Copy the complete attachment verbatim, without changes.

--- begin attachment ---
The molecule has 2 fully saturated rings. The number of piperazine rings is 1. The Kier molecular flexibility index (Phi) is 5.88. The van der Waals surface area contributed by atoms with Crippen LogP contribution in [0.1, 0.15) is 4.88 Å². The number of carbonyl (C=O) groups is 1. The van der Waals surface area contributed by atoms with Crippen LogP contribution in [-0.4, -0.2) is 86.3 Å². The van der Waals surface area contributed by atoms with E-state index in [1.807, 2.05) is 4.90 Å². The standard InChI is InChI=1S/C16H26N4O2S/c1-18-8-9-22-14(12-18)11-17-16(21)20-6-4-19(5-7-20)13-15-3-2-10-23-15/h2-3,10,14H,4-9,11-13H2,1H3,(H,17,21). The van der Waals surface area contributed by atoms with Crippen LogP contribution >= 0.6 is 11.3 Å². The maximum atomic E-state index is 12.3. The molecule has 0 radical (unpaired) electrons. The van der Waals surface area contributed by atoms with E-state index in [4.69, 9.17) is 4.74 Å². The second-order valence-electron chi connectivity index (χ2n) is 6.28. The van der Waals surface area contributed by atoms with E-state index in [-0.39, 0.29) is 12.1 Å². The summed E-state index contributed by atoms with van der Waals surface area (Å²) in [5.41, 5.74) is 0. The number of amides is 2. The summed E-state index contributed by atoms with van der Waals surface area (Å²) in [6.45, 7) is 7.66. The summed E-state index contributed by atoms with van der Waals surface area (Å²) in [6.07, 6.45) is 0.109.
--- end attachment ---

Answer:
The molecule has 2 fully saturated rings. The number of piperazine rings is 1. The Kier molecular flexibility index (Phi) is 5.88. The van der Waals surface area contributed by atoms with Crippen LogP contribution in [0.1, 0.15) is 4.88 Å². The number of carbonyl (C=O) groups is 1. The van der Waals surface area contributed by atoms with Crippen LogP contribution in [-0.4, -0.2) is 86.3 Å². The van der Waals surface area contributed by atoms with E-state index in [1.807, 2.05) is 4.90 Å². The standard InChI is InChI=1S/C16H26N4O2S/c1-18-8-9-22-14(12-18)11-17-16(21)20-6-4-19(5-7-20)13-15-3-2-10-23-15/h2-3,10,14H,4-9,11-13H2,1H3,(H,17,21). The van der Waals surface area contributed by atoms with Crippen LogP contribution >= 0.6 is 11.3 Å². The maximum atomic E-state index is 12.3. The molecule has 0 radical (unpaired) electrons. The van der Waals surface area contributed by atoms with E-state index in [4.69, 9.17) is 4.74 Å². The second-order valence-electron chi connectivity index (χ2n) is 6.28. The van der Waals surface area contributed by atoms with E-state index in [-0.39, 0.29) is 12.1 Å². The summed E-state index contributed by atoms with van der Waals surface area (Å²) in [5.41, 5.74) is 0. The number of amides is 2. The summed E-state index contributed by atoms with van der Waals surface area (Å²) in [6.45, 7) is 7.66. The summed E-state index contributed by atoms with van der Waals surface area (Å²) in [6.07, 6.45) is 0.109.